Academics are quick to point out that Franklin Roosevelt was not the one who coined the term 100 days. Instead that was used for years to address Napoleon’s escape from Elba and the period that led to his final defeat at Waterloo.
Even when Roosevelt first talked about the 100-day period he was referring to the special congressional term that he called to pass some urgent bills, not his own administration.
What Roosevelt faced was a nation just short of collapse amid the Great Depression. Luis Guillermo Solís does not have a problem anywhere near that magnitude in the first 100 days of his presidency.
Yet he is committed to summarize his actions. At first he wanted to address the legislature. He sent a letter to lawmakers asking for 70 minutes before the assembly body Thursday. He also wanted nearly two hours for responses from the lawmakers and 30 minutes for a closing statement.
For a number of reasons, lawmakers turned him down. Some said they felt Solís had not accomplished enough in his first hundred days to warrant that much time.
Roosevelt had it better. He had a controlling majority in each of the two house of Congress. Yet it still took him 100 days to get through bills he wanted. One of them cut federal government spending 31 percent, according to a 2007 book by Jonathan Alter: “The Defining Moment: FDR’s Hundred Days And the Triumph of Hope.”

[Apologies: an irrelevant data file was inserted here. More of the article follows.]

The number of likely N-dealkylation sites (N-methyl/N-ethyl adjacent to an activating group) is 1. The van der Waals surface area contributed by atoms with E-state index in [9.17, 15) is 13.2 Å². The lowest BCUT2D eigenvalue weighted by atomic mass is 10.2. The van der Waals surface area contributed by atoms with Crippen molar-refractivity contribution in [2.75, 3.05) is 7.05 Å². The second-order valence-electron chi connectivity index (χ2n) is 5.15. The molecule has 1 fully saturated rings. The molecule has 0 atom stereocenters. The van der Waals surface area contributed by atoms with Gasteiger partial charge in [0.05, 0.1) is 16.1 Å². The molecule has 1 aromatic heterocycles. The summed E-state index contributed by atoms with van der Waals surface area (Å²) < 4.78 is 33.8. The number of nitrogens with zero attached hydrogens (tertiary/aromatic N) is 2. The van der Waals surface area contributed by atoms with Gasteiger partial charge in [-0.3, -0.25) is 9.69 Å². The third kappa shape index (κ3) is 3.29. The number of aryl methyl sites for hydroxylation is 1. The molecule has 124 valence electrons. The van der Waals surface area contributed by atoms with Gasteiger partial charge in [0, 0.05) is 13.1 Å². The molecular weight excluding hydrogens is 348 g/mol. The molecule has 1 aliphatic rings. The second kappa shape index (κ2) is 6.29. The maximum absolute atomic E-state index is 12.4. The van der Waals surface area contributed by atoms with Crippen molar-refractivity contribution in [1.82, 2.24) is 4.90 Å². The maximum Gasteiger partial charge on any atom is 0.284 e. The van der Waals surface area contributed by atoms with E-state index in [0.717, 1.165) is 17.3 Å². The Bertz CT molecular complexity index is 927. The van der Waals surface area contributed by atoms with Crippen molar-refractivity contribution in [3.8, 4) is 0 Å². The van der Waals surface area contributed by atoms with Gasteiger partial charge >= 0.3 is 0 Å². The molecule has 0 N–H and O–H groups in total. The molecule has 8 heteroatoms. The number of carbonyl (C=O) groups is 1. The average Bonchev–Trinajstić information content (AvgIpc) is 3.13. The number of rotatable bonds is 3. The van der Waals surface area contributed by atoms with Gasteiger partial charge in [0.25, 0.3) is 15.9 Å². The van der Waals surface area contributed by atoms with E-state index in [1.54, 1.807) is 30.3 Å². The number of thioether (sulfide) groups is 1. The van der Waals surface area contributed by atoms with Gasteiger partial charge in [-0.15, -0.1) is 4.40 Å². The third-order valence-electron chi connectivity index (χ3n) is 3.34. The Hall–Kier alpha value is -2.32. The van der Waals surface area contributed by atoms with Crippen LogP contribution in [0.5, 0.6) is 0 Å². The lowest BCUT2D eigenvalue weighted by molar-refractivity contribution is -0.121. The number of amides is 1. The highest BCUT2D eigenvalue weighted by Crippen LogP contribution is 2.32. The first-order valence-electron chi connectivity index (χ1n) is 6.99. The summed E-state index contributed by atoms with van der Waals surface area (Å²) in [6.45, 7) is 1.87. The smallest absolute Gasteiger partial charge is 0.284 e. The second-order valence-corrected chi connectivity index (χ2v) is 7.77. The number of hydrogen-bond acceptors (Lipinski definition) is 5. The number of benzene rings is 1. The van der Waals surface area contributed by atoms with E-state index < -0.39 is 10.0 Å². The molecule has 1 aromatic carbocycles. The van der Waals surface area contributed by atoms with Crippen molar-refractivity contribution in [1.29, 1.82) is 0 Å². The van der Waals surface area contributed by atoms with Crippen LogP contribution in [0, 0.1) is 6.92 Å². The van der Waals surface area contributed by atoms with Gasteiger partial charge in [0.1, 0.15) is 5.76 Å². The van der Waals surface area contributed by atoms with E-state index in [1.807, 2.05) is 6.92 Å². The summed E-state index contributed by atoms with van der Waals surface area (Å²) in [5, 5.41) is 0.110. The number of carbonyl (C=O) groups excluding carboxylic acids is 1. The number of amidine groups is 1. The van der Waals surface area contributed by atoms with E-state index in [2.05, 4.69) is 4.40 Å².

Solís has been having a tough time making any cuts, and changes in the sales taxes and pensions have generated anger among those affected.
Still, he plans to give his report to the people in a three-hour presentation Aug. 28 at the Teatro Melico Salazar downtown.
Although the term 100 days has become synonymous with the first part of a presidential term everywhere, usually it is not the president involved who does the evaluation. That is the job of political pundits, columnists and other politicians.
Solís is planning a show of force in which he plans to address the state of the nation when he took office. The target is Partido Liberación Nacional and former president Laura Chinchilla Miranda.
Of course, pundits here will use the president’s speech as a base for their own criticisms.
Roosevelt was successful because he immediately established a new, infectious atmosphere of optimism, according to White House reporter Ken Walsh who wrote about the former U.S. president in U.S. News Weekly. Despite his own charm, Solís probably cannot claim to have done that.